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How to turn a job you hate into one you love

Article by Kristin Wong on TheCut.com.

Not long ago, Kate Tolo took a walk with her co-worker during their lunch break. “I’m going to quit,” she confided in her colleague. “I hate this and I can’t do it anymore.” Tolo was working for a luxury denim company in Brooklyn, and while her job title was impressive — assistant technical designer — she wasn’t happy with her daily tasks, measuring and pinning jeans for quality assurance. But she didn’t really want to quit; she liked the company and its CEO, and she was wary of starting over somewhere else. She wanted the best of both worlds: to stay at her current job anddo something she thoroughly enjoyed.

“I realized the simplest way to move forward was to change my role at my current company,” Tolo said. She asked her boss for a meeting. “He said, ‘Look, how about you submit your ideal job description?’” she recalls. She did and, eventually, she convinced him to let her take on new tasks and responsibilities, including project management, employee training sessions, and even financial meetings with the company’s CFO and CEO.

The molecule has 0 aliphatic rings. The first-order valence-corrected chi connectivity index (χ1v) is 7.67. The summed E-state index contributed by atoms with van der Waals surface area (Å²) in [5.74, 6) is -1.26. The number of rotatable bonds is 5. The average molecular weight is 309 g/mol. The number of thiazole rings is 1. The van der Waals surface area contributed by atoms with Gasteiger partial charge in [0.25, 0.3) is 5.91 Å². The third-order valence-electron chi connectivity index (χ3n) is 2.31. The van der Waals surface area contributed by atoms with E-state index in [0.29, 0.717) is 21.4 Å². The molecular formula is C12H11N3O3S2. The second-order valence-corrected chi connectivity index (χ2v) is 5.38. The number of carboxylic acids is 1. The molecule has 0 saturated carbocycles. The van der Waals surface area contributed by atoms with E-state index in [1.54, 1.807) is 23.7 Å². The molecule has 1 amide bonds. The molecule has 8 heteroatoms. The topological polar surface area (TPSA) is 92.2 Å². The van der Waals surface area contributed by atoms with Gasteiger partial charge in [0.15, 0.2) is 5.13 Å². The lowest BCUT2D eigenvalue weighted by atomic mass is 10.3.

Yale researcher and professor Amy Wrzesniewski would call what Tolo did “job crafting,” her term for what happens when employees redesign their current job in a more satisfying way. Tolo changed her tasks to make the job more meaningful, but job crafting doesn’t have to be that direct. You can craft your job by simply changing the way you think about it, Wrzesniewski says, which can affect your experience. “One of the things I find exciting about job crafting is it’s not just about getting people to think about their work differently. It’s behavioral,” she told me. “Changing the way you think about a job cognitively changes the way you approach your tasks, then changes how those tasks would then unfold.”